Tuesday, June 20, 2006

Privacy should not be a commodity.

Let us speak together about ethics and morals, and those who wink at acts that violate the letter and the spirit of BOTH the Constitution and the Ten Commandments.

It's pretty clear to me that these folks want both mounted on the walls of courthouses in exactly the same spirit that they want the head of a 12-prong buck mounted in their den.

"I killed that. Have a nice Havana. I know a guy in Miami."

AP: Police got phone data from brokers - Yahoo! News:
"WASHINGTON - Numerous federal and local law enforcement agencies have bypassed subpoenas and warrants designed to protect civil liberties and gathered Americans' personal telephone records from private-sector data brokers."
The existance of "data brokerages" is not exactly breaking news for people who've been on the net awhile, but it's apparently news to those the Associated Press informs. But I confess I had not really considered the implications as fully as I should have.

A lawmaker who has investigated the industry said Monday he was concerned by the practices of data brokers.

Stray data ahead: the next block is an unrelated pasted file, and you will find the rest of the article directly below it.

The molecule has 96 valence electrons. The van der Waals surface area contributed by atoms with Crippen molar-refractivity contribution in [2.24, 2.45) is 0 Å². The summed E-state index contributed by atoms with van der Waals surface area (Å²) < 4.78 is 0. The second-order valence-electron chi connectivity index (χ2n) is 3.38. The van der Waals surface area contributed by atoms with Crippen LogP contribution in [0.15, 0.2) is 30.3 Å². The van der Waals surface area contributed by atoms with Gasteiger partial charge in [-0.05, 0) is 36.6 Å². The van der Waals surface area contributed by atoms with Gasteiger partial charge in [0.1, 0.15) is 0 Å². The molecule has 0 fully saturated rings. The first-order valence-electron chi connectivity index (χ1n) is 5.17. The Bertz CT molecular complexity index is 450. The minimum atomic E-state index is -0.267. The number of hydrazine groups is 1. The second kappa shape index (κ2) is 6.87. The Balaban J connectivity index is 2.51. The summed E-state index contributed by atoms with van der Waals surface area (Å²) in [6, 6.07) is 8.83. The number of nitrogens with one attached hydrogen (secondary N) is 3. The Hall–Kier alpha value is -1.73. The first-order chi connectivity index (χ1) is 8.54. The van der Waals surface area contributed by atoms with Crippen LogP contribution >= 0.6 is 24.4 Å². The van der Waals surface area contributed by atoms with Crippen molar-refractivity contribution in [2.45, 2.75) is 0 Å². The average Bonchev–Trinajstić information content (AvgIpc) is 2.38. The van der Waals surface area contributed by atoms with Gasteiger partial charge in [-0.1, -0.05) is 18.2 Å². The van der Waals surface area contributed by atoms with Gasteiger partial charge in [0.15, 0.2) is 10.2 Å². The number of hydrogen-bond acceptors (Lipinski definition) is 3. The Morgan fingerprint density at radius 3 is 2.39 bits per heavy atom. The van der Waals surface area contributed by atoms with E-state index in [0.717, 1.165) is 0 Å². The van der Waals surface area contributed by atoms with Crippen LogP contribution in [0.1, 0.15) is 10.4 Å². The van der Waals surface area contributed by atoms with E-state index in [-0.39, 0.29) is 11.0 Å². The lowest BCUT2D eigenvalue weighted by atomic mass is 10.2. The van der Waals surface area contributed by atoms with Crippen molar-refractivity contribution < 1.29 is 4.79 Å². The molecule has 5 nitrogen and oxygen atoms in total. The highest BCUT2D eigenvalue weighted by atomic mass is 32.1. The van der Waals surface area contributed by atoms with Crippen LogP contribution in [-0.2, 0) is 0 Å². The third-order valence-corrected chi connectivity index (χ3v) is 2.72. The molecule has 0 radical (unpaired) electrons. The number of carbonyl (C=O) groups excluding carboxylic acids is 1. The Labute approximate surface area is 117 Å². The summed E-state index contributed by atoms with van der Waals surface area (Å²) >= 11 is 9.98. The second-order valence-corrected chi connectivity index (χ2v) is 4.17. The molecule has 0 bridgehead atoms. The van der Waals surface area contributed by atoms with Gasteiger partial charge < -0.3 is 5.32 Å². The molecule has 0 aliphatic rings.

"We know law enforcement has used this because it is easily obtained and you can gather a lot of information very quickly," said Rep. Ed Whitfield, R-Ky., head of the House Energy and Commerce investigations subcommittee. The panel expects to conduct hearings this week.

Whitfield said data companies will relentlessly pursue a target's personal information. "They will impersonate and use everything available that they have to convince the person who has the information to share it with them, and it's shocking how successful they are," Whitfield said. "They can basically obtain any information about anybody on any subject."

The congressman said laws on the subject are vague: "There's a good chance there are some laws being broken, but it's not really clear precisely which laws."

Now, here's an idea. How about creating some clear and precise laws that prevent third parties from gaining by stealth and misdirection what the government is forbidden to obtain without a proper warrent? Is that not what "lawmakers" do?

It's pretty clear to me that when one party pays good money to poke into the private life of others, their intents are pobably not to the benifit of the other party. This priciple alone should put it clearly into the category of theft and trespass. And for those who cannot understand the Constitution, well, both of those concepts are in the Ten Commandments.

In this case, my dear Theocons, read 'em and weep. If you wish to shove them down the throats of the entire nation, it seems fair that you should first digest them yourselves.

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